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QRS wins construction award for Rangatahi Drop-out repair in Mahia

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A challenging coastal road drop-out repair has won Quality Roading and Services (QRS) a regional construction award.

The Civil Construction New Zealand (CCNZ) Hawke’s Bay East Coast award recognises the quality of a 7.3m high x 14m wide sea wall built into a cliff face on Mahia East Coast Rd.

QRS chief executive Jeremy Harker says everything about the build was challenging including its remote location, the rough sea below, the wind and tide, road closures, and strict environmental conditions.

“This award is an honour, and I’m thrilled the whole construction team has been acknowledged for delivering a sophisticated coastal road solution.”

Rangatahi Drop-Out on Mahia East Coast Rd occurred after years of coastal erosion undermined a wooden crib wall that was helping to hold the road 35m up above the Pacific Ocean. In May 2020 Wairoa District Council (WDC) secured $1.2 million in funding from the Government’s post-Covid Shovel-Ready fund to fix the drop-out.

Land Development and Engineering (LDE) designed a solution. The challenge for QRS and its construction manager Mike Wilson, was to figure out how to build it.

QRS brought in engineering specialists to install ground anchors into the cliff wall to strengthen the bank. Reinforced mesh was installed to prevent rockfall during construction. During the next phase cranes were used to lower skip bin-loads of massive rocks to the base. An excavator was also lowered down! QRS then secured the cliff face with 204 enormous Redi-Rock blocks and put them together “using a process not too dissimilar to a Lego-like design,” explained Mr Wilson.

To further support the cliff, the walls beneath, and on either side of the wall were sprayed with reinforced Shotcrete, and a 30m long x 1.5m high section of rock revetment was installed at the base to protect against future erosion.

Beforehand, and during construction, WDC and QRS identified what was culturally important to local iwi and put solutions in place, says Mr Wilson. “Rather than disturbing neighbouring tapu sites we used cranes to lift equipment down. And we made sure road closures didn’t impact people trying to get to the nearby boat ramp.”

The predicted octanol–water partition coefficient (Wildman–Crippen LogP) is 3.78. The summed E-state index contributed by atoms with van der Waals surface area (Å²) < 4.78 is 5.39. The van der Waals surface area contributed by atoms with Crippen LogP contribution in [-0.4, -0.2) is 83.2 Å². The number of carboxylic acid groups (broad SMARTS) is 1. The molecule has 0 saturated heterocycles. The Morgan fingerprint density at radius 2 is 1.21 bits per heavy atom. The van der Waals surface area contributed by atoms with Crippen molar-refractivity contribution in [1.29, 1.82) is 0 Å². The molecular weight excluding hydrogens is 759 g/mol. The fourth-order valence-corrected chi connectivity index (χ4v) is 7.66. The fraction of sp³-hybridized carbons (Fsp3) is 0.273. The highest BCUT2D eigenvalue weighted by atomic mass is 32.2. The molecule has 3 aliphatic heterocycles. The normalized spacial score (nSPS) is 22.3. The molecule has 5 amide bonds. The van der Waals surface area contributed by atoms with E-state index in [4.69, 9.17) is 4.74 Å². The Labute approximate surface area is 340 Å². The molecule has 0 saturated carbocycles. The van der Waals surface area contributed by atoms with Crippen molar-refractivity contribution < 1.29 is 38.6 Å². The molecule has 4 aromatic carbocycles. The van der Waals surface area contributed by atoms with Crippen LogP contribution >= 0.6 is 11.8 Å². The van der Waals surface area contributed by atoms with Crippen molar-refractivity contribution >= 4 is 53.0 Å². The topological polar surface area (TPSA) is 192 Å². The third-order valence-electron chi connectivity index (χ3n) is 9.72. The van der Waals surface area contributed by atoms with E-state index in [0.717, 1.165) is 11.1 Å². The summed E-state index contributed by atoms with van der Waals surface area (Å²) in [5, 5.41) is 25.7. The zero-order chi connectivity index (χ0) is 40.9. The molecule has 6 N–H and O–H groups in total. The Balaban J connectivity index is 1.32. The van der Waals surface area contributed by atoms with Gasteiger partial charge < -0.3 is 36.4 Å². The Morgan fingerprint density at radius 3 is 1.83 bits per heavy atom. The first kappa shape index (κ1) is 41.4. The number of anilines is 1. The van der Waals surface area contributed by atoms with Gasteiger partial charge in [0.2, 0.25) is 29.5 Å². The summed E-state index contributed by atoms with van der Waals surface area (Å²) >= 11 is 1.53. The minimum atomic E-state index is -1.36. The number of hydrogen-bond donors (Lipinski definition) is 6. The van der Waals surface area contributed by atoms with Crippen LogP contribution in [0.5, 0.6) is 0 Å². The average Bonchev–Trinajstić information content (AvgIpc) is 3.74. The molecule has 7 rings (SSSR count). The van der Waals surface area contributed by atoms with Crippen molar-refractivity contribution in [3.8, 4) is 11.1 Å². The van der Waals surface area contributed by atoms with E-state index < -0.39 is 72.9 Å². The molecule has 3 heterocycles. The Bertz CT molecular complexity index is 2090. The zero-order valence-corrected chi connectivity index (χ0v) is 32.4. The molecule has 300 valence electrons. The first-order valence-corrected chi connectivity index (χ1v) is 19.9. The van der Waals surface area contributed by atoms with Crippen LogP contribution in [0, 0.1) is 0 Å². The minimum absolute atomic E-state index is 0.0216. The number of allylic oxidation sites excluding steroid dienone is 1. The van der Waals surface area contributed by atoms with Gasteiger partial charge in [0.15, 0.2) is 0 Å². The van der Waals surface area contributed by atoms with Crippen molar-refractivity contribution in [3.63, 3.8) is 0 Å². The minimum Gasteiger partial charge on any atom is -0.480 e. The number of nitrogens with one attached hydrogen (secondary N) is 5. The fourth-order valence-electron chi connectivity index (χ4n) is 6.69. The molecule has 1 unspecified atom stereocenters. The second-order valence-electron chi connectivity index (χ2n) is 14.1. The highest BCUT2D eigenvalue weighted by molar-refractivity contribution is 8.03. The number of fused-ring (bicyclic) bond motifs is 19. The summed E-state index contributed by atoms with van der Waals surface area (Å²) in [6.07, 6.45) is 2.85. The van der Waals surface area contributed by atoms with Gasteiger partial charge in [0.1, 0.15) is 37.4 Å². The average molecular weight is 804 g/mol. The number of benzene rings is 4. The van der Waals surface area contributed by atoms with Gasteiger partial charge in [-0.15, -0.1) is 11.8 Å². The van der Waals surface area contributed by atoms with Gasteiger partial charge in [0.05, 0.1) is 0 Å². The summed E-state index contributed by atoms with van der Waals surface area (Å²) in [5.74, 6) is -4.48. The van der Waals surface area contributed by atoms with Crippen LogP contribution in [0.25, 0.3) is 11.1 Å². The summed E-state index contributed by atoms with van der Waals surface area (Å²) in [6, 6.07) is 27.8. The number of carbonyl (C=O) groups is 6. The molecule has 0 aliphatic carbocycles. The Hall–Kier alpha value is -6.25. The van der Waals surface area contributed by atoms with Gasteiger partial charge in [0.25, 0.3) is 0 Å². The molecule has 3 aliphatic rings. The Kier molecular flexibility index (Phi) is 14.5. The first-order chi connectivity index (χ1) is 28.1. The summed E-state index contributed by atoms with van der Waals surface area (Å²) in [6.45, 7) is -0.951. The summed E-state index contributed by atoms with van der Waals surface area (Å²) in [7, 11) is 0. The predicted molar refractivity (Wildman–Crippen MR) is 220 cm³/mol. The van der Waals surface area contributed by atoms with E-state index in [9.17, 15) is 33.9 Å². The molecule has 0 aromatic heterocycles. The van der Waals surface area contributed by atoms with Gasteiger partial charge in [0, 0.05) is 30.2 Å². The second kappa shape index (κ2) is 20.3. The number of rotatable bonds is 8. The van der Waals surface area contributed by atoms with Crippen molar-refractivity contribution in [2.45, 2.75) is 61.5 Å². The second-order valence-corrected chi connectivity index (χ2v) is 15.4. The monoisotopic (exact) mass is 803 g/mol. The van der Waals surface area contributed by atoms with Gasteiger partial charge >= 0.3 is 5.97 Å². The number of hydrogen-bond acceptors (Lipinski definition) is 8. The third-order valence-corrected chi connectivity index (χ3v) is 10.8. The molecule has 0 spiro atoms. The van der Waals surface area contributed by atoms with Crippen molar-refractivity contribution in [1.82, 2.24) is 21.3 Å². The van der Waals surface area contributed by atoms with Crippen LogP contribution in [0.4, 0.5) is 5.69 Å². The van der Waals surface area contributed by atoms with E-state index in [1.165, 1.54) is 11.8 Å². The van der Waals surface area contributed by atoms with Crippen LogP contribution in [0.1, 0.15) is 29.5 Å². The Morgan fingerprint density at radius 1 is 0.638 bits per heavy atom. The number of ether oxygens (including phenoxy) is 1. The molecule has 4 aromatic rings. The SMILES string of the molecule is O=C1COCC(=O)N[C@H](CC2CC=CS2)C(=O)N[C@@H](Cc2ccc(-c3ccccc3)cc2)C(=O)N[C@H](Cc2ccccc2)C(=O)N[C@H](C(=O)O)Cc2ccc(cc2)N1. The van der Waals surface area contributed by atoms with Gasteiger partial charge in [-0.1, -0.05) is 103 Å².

“Direct contact with people who live and work on the road, advertising, social media, and school newsletter submissions meant we kept people up to date with what to expect.”

Mr Wilson and project supervisor Arnold Smith accepted the construction award on behalf of QRS during CCNZ’s formal dinner and award ceremony in Hastings this month. Other QRS and WDC staff were present.

Mr Wilson acknowledged the Government and WDC for securing the funding and the specialist subcontractors involved in the challenging repair including Rock Control, Duracrete, Lattey Group, McLeods Concreting, and Combined Road and Traffic Services.

The judges said QRS won the construction award because ‘they adapted to a range of issues and took everything within their stride. They got the job done to a high standard whilst maintaining a no-injuries tally. It was an impressive build with very little to work with.’

In congratulating QRS on its regional award, Wairoa Mayor Craig Little said this was an example of working collaboratively, with safety, roading resilience and connectivity the positive outcomes for Mahia and Wairoa district.

“I acknowledge the WDC staff who secured the funding and the work of QRS and their contractors. This was a demanding project. It’s fitting that the versatility and skillsets of QRS staff and contractors have been acknowledged. Well done to you all.”

25 November 2021

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Ehara taku toa i te toa takitahi, engari he toa takitini. My strength is not mine alone, it is the strength of many.

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